Cunningham had ample access to books as a young man and was soon an aspiring writer. His earliest poems (1806-8) were for Eugenius Roche’s Literary Recreations and the Scots Magazine. He used the Ossianic pseudonym Hidallan, the first of many playful noms de plume. The founding event of his literary career was Robert Hartley Cromek’s arrival in Dumfriesshire looking for traditional ballads. Remains of Nithsdale and Galloway Song (1810) contained works that posed as ancient but were in fact written by Cunningham. The writer of the Britannica entry wonders if Cromek may have suspected their real authorship, a suspicion that can today be confirmed. This was one of many occasions in which Cunningham would work closely with editors and publishers to aim at the latest literary fashion. The collection also sets the tone for Cunningham’s career in its intensive focus on his home region of South-West Scotland.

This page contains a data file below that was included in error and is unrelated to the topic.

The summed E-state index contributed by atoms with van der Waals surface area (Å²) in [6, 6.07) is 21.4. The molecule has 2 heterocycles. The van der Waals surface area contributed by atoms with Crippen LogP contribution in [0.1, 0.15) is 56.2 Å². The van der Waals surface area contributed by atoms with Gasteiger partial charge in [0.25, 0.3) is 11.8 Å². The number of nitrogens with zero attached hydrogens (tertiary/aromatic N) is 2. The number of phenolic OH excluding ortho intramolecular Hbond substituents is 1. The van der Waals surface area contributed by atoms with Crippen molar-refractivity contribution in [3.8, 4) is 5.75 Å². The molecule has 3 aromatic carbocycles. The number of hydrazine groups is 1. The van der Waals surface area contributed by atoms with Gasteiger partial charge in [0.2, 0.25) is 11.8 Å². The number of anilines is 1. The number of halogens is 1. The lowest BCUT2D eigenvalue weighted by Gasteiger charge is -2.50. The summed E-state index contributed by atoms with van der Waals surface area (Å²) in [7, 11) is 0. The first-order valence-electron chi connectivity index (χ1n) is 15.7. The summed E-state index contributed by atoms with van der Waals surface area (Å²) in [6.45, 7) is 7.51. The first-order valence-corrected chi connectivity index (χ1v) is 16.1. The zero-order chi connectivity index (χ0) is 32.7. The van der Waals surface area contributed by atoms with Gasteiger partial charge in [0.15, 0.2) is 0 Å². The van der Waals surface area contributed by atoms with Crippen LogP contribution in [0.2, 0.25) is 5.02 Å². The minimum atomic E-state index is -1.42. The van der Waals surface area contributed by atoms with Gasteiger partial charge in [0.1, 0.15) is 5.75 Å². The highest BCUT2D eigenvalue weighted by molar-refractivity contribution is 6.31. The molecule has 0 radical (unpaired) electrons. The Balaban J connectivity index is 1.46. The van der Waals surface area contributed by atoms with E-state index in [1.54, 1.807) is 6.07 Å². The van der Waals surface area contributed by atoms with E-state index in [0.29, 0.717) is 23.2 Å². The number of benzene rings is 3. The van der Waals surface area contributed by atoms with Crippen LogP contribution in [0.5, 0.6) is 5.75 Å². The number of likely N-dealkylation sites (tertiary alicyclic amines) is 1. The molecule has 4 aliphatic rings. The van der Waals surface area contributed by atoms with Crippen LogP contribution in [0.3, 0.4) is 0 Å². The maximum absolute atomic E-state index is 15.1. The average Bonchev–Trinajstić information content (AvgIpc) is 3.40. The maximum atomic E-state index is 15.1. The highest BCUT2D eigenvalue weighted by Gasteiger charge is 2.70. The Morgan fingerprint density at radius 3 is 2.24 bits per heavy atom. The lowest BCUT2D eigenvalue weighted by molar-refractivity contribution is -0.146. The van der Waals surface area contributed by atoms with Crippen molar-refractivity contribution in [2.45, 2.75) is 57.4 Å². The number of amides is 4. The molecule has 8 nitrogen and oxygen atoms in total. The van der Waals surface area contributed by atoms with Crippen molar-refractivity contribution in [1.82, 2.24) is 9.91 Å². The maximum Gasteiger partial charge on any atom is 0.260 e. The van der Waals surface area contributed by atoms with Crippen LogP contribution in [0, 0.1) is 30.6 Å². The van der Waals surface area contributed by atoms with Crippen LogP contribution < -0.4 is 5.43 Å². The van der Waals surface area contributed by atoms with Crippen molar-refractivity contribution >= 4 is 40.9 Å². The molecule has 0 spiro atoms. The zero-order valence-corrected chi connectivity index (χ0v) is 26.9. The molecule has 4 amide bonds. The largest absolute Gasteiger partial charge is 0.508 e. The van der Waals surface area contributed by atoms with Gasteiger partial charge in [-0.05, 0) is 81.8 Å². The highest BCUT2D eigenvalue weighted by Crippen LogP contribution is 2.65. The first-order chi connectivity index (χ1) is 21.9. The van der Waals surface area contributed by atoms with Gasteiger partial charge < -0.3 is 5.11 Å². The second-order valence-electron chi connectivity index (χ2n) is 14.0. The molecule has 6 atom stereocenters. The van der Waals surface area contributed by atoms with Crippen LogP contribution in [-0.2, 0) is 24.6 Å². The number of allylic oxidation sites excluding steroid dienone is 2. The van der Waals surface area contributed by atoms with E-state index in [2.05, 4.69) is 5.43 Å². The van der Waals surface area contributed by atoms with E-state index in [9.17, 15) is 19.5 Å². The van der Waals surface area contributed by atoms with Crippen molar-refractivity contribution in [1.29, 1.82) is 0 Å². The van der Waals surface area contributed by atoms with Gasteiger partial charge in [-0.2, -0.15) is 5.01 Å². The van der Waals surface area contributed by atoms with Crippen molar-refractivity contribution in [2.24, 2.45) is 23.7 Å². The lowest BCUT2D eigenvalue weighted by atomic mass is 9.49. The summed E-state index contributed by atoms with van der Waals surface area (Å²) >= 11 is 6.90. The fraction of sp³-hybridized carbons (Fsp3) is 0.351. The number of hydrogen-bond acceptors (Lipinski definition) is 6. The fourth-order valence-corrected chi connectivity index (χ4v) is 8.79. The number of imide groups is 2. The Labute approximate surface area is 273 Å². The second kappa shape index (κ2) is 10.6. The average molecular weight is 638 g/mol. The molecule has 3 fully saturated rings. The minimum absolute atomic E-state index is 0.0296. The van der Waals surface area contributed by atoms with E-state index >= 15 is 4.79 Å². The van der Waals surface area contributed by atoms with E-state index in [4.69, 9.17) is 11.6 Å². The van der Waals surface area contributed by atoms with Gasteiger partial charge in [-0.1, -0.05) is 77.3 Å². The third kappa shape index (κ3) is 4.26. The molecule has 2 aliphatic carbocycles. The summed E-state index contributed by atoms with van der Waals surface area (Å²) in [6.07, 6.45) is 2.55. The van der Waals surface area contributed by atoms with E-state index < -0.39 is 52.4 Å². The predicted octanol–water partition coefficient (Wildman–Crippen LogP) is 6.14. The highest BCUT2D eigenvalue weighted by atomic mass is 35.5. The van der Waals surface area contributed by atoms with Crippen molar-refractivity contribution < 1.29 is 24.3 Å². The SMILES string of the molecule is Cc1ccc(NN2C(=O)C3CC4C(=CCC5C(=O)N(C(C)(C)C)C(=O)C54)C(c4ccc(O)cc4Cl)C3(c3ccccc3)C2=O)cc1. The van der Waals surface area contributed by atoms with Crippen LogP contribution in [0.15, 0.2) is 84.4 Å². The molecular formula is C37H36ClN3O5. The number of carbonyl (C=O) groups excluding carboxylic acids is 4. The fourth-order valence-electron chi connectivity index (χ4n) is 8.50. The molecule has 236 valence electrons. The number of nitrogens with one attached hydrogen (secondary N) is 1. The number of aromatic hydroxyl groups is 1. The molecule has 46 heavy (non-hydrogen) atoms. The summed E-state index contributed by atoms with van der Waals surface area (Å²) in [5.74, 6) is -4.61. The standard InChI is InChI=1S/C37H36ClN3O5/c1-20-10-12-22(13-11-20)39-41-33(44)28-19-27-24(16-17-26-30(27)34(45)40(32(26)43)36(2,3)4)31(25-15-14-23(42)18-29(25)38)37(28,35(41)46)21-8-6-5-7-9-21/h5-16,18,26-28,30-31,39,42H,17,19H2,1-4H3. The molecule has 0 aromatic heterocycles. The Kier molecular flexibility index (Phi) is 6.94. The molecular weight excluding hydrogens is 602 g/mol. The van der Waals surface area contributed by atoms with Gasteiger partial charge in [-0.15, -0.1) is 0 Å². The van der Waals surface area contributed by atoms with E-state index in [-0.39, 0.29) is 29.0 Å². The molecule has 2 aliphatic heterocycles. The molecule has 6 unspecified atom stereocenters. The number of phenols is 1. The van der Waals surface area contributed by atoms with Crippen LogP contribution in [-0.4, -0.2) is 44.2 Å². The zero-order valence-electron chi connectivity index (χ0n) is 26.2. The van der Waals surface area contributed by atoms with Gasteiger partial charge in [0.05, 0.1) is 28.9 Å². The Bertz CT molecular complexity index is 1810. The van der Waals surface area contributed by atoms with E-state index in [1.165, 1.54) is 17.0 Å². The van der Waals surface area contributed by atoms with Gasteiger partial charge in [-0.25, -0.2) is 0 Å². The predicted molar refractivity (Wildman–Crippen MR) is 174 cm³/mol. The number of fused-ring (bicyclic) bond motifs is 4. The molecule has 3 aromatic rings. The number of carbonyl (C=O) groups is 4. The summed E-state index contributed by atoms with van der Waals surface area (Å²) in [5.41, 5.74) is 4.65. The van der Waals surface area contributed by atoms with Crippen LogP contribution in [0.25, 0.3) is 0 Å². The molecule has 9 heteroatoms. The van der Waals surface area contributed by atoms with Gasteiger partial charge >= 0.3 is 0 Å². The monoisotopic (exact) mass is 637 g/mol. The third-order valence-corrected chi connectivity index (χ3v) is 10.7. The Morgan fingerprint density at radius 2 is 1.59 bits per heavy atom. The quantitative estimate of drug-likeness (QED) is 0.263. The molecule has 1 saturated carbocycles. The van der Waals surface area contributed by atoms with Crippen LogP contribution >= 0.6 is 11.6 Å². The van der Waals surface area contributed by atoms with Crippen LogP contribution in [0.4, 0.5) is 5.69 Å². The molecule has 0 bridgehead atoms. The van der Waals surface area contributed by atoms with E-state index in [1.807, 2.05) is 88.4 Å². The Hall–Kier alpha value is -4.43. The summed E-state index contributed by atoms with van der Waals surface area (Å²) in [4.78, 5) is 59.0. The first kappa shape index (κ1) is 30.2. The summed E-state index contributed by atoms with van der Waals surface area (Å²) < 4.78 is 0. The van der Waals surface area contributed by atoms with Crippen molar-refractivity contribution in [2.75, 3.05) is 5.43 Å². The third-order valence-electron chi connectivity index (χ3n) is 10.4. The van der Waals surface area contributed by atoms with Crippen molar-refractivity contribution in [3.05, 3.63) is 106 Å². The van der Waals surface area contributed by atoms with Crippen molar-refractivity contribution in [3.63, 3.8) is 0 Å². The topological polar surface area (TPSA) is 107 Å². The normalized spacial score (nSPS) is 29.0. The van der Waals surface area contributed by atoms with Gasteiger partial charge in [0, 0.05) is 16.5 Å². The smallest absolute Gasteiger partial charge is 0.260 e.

Cunningham’s early years in London saw him establishing his networks. He worked (like William Hazlitt and Charles Dickens) as a parliamentary reporter, and he later produced a collection of Songs: Chiefly in the Rural Language of Scotland (1813). In 1819, Blackwood’s Edinburgh Magazine published his first short stories. They display Cunningham’s facility with characterisation, his sense of humour, his broad knowledge of his local region, and his tendency to allow stories to spill beyond their expected formal limits. His greatest success was at the London Magazine, starting in December 1820 with a series of Traditional Tales of the English and Scottish Peasantry. Tim Killick’s 2012 edition of the collected book version (first published 1822) is the best entry point for those new to Cunningham today. The London Magazine was proudly metropolitan, but it had a strong interest in rural life and literature, most famously via its association with John Clare. Cunningham’s tales had the byline Lammerlea, Cumberland, advertising their provincial authenticity. But this was an acknowledged fiction; Cunningham lived in Pimlico and loved the sociability of the magazine culture where he was, being tall, nicknamed The Dwarf. The tales frequently begin with an outsider entering a rural community. It is an appropriate move: Cunningham must have felt on the border socially and geographically, neither securely placed in the London literary world nor any longer fully connected to his Dumfriesshire home. It was a feeling of class uncertainty shared by many in the 1820s.